While most homeowners insurance policies offer liability coverage to dog owners that covers dog bites and other dog-related claims, most insurance companies also exclude coverage for specific dog breeds or dogs that have been deemed dangerous, potentially dangerous, or a public nuisance.
According to the Insurance Information Institute’s Dog Bite Liability report, over one-third of homeowners insurance liability claims are related to dog bites, which cost more than $400 million per year with an average claim amount of $22,000.
Fortunately, dog owners have several solutions to obtain adequate coverage for their pet.
What is Considered a Dangerous Dog Breed?
Insurance companies often rely on the average number of bites by dog breed to determine if a dog is “insurable.” While the definition varies by insurance company, the most common dog breeds that appear on blacklisted or dangerous breed lists include:
- Pit Bulls and Staffordshire Terriers
- Rottweilers (* Pit Bulls and Rottweilers together account for 60% of fatal dog attacks)
- Doberman Pinschers
- Alaskan Malamutes
- Great Danes
- German Shepherds
- Siberian Huskies
- Wolf hybrids
Many insurance companies also exclude liability coverage for dogs that have been deemed a public nuisance, dangerous, vicious, or potentially dangerous. Sometimes additional requirements are necessary to write a policy, such as behavioral training or muzzling.
Some states, such as Pennsylvania and Michigan, outlaw breed profiling, but most states allow insurance companies to blacklist owners of so-called dangerous dog breeds. Without coverage, dog owners are held liable for any lawsuits or bills if the dog bites someone, depending on the state dog bite laws.
Typical Homeowners Insurance Exclusions for Dog Bites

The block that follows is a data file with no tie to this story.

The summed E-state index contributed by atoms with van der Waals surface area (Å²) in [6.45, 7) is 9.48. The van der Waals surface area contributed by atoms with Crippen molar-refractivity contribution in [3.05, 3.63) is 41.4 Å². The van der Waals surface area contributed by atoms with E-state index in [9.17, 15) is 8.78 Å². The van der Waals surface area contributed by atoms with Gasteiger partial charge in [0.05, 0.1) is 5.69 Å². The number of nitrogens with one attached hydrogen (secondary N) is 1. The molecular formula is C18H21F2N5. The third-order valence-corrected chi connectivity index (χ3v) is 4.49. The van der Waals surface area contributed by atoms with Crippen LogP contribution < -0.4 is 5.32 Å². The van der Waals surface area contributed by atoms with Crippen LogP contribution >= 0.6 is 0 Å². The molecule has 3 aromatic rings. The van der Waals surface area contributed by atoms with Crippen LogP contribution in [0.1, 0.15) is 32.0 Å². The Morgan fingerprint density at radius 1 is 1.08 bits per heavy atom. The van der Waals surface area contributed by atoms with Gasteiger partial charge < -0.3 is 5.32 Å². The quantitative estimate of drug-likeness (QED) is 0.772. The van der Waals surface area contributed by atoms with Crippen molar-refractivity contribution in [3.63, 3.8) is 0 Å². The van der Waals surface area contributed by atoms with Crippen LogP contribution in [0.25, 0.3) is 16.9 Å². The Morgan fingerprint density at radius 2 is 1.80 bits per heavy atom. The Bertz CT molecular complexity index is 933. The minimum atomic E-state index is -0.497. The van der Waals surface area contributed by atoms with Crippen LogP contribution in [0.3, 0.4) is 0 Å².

Homeowners insurance policies usually offer coverage for dog bites, including legal liability the owner incurs due to negligence. A standard policy may offer hundreds of thousands in liability coverage.
There are dog-related exclusions to a standard homeowners policy. Along with excluding coverage for dangerous dog breeds, many insurance companies have their own one-bite rule which means the insurance company will only pay for the first occurrence then cancel the policy or add a dog exclusion for any subsequent dog bites.
Most policies also require the insurance company be notified of major changes in circumstances. If the homeowner’s dog bites someone or is declared a dangerous dog under local law and the insurance company is not notified, the policy is likely to cover any subsequent dog-related claims.
Umbrella Liability Insurance Policy
One common solution for obtaining liability coverage for a dangerous dog breed is purchasing a personal umbrella liability policy. This type of insurance offers coverage for any excess liability over your underlying liability coverage (such as through your homeowners insurance policy). With this option, it’s important to be sure the policy does not exclude dog-inflicted injuries.
Canine Liability Insurance
A canine liability policy is written specifically for dog owners to insure dogs and owners who cannot obtain coverage otherwise for any dog-related injuries and damages. Sometimes known as dog owner liability insurance, a select number of insurance companies and brokers offer these specialized policies.
A separate liability insurance policy for your dog may be the only solution if:
- The dog has bitten or attacked someone,
- The dog has been declared dangerous under local law, which requires proof of liability coverage, or
- Local laws require owners of specific breeds carry liability insurance.
Getting adequate insurance for your canine, even if it is a blacklisted breed or has been declared dangerous, is not impossible, nor does it need to be expensive. Specialized dog owner insurance policies can offer the coverage you need to protect your pet and home.